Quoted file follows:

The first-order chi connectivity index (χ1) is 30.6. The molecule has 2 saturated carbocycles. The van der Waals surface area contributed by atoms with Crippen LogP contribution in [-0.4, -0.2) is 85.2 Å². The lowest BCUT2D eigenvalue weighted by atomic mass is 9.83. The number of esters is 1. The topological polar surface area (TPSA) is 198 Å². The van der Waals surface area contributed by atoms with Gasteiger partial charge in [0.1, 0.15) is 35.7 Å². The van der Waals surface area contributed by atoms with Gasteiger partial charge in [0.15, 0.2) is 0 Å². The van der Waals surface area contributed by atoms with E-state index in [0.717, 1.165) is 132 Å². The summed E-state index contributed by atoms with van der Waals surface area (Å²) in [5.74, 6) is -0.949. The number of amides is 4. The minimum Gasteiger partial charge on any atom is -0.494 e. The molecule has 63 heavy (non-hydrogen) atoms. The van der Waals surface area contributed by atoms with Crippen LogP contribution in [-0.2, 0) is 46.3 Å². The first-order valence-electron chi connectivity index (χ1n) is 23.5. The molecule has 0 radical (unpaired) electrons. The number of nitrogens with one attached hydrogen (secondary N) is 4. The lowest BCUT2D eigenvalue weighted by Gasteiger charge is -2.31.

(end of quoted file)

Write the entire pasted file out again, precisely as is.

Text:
The first-order chi connectivity index (χ1) is 30.6. The molecule has 2 saturated carbocycles. The van der Waals surface area contributed by atoms with Crippen LogP contribution in [-0.4, -0.2) is 85.2 Å². The lowest BCUT2D eigenvalue weighted by atomic mass is 9.83. The number of esters is 1. The topological polar surface area (TPSA) is 198 Å². The van der Waals surface area contributed by atoms with Gasteiger partial charge in [0.1, 0.15) is 35.7 Å². The van der Waals surface area contributed by atoms with Gasteiger partial charge in [0.15, 0.2) is 0 Å². The van der Waals surface area contributed by atoms with E-state index in [0.717, 1.165) is 132 Å². The summed E-state index contributed by atoms with van der Waals surface area (Å²) in [5.74, 6) is -0.949. The number of amides is 4. The minimum Gasteiger partial charge on any atom is -0.494 e. The molecule has 63 heavy (non-hydrogen) atoms. The van der Waals surface area contributed by atoms with Crippen LogP contribution in [-0.2, 0) is 46.3 Å². The first-order valence-electron chi connectivity index (χ1n) is 23.5. The molecule has 0 radical (unpaired) electrons. The number of nitrogens with one attached hydrogen (secondary N) is 4. The lowest BCUT2D eigenvalue weighted by Gasteiger charge is -2.31.